I had an odd experience the other week – although I say that like I should be surprised; I always have odd experiences, because that’s just life. But this was a little eccentric; I was walking home along Hereson Road in Ramsgate, on the pavement (because drivers get justifiably annoyed if pedestrians walk home on the road), and I was hit by a car’s wing mirror.
I told you it was odd.
I’m not quite sure how else to describe it, but it’s true; I was walking along quite contentedly on the pavement, and all of a sudden I felt an incredible pain in my left arm. A car was obviously quite close to the pavement so that its wing mirror was over the pavement, and it collided with my arm – with such force, I might add, that the wing mirror broke off from its casing and was left hanging by a wire.
I was struck dumb by the occasion – a rare enough event to warrant recording – and I watched in amazement as the car continued on its way down the road. Surely it’ll stop, I thought, as I massaged life back into my left arm; they can’t not have noticed, especially as the wing mirror was dangling precariously close to the floor. But no; they remained resolutely fixed on their destination and I never saw them again.
I related this story to Bryan (my nine year old son, in case I’ve forgotten to ever mention him?) when he got home from forest school that evening, and he examined my arm in close detail. He’s had some first aid training, and I bought him a first aid kit which he delights in keeping close just in case (just in case of what, I don’t know, but I find it wise not to ask), and he seemed almost disappointed that he couldn’t use it to deal with a deep contusion, spurting blood, or a fainting father. My arm has been very sore over the last week – as you might expect – but it still works.
I tell you this because it surprises me sometimes what things fascinate children; it probably shouldn’t do, having been a father for over a year now, but Bryan was fascinated by the potential for wound damage or bruising or what might happen beneath the skin. He even asked me if he would be allowed into the operating room if the doctors had to amputate my arm. I think I disappointed him when I said that the chances of my arm needing to be cut off were close to nil; he asked if I could “have a word”, as if I would want my arm cut off and all this “keeping it attached” malarky was just a misunderstanding.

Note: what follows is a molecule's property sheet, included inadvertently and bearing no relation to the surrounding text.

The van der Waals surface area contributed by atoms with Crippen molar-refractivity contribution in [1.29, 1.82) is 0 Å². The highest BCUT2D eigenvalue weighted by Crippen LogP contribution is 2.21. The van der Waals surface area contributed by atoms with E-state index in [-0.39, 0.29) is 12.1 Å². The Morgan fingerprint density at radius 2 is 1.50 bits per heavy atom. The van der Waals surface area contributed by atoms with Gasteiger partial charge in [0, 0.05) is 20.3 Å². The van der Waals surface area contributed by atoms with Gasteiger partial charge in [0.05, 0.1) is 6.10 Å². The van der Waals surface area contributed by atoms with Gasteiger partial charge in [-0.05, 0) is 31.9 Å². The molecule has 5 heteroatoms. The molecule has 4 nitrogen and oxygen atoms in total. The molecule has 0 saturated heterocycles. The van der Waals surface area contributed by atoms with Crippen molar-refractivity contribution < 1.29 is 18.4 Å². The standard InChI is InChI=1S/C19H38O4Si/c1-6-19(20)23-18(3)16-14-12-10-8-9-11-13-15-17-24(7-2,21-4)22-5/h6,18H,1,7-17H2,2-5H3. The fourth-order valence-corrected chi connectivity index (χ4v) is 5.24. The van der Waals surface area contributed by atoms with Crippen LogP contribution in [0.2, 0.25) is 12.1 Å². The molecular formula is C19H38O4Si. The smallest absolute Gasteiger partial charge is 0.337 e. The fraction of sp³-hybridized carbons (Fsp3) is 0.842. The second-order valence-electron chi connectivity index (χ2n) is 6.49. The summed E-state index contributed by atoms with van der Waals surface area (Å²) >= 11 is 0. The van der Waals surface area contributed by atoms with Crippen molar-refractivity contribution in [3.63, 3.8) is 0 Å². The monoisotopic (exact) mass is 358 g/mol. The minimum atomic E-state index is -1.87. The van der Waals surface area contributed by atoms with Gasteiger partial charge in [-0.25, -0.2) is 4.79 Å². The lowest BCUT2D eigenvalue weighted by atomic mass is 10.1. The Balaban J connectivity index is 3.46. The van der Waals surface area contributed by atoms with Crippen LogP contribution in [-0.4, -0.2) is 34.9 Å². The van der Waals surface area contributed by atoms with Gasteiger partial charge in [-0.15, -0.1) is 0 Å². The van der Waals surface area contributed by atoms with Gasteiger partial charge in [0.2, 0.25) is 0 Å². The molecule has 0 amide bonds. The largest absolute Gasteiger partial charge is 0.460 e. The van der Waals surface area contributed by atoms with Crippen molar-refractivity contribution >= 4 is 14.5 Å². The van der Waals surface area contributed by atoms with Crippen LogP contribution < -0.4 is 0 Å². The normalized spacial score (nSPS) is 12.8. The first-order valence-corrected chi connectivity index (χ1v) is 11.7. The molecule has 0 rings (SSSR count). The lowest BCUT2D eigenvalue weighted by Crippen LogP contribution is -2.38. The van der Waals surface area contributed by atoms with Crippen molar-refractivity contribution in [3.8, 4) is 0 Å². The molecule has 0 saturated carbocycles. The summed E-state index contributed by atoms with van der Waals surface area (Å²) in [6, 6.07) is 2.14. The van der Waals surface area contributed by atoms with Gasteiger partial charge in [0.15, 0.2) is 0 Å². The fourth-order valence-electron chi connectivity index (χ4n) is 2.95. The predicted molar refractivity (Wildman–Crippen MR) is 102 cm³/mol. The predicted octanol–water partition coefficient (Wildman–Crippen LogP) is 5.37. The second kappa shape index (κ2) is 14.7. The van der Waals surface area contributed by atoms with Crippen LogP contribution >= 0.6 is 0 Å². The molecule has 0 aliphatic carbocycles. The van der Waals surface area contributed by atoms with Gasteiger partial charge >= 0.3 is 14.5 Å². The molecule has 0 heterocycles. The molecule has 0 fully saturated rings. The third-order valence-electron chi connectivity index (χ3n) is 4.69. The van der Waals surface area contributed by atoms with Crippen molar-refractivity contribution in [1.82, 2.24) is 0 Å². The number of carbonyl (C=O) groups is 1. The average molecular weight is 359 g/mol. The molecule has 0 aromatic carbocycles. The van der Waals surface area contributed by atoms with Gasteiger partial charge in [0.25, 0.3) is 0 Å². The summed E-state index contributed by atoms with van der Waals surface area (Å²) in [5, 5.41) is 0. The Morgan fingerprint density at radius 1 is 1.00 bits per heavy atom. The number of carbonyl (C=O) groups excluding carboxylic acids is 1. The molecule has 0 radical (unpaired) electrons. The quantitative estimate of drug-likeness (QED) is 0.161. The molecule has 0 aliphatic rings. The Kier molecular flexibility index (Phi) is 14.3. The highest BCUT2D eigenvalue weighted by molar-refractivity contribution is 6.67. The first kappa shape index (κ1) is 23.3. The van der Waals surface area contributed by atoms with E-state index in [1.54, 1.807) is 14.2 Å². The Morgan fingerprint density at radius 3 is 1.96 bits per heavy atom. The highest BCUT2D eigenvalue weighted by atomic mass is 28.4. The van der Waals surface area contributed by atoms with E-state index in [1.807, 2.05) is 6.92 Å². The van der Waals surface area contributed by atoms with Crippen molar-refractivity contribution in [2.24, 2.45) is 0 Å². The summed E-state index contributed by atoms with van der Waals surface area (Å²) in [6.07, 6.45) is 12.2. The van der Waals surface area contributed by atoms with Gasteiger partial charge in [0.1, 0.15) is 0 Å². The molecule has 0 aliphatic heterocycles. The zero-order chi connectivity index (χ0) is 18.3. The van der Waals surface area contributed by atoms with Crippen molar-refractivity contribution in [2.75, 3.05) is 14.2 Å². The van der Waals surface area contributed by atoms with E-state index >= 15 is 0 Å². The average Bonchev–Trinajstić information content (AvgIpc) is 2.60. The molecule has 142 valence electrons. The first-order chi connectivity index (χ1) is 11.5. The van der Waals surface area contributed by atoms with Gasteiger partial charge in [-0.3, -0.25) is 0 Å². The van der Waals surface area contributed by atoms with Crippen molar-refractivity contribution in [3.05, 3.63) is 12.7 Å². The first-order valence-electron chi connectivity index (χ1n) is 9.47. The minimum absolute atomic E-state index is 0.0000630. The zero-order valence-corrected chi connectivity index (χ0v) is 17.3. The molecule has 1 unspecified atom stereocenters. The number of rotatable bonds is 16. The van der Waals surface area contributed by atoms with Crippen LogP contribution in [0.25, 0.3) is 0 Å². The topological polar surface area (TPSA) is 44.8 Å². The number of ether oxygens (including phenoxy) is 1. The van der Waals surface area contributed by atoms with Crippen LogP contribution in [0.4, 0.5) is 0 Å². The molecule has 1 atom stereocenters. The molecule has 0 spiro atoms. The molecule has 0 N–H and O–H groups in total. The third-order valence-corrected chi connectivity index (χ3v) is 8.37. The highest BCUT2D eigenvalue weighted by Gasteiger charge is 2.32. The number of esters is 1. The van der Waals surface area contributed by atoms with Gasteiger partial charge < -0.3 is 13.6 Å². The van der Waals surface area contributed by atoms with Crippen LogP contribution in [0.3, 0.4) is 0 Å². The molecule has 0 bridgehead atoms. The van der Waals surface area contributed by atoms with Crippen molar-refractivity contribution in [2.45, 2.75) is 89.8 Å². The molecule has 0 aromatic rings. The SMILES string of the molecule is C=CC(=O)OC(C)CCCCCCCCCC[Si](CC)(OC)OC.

I was quite firm in stating that I wanted to keep it attached, thank you very much. He has a pair of surgical scissors in his first aid kit, and I suspect that he was thinking of using those for a home-grown operation. I might have to keep my bedroom door locked for a while when I sleep; he might want to earn some extra pocket money on the black market. I’ve always encouraged him to be enterprising, but this is going too far.
Why have you sent Bryan to a school that’s in a forest?
It tires him out every Thursday and ensures a good night’s sleep – oh, and he has fun and makes friends, etc, etc (I should have probably mentioned that first, I suppose?).
Children are inquisitive, fascinated with the world around them picking up snippets of information as they travel through this wonderful life we have been given. An amusing story of what could have been a very painful experience for you. To make light of it as you have, was such a breath of fresh air amongst all the doom and gloom that is printed today.
I do love reading your articles, Matthew. Your relationship with your son sounds delightful and your stories make me smile. I hope your arm is healing well.
Bless him, A doctor in the making . Hope your arm is better.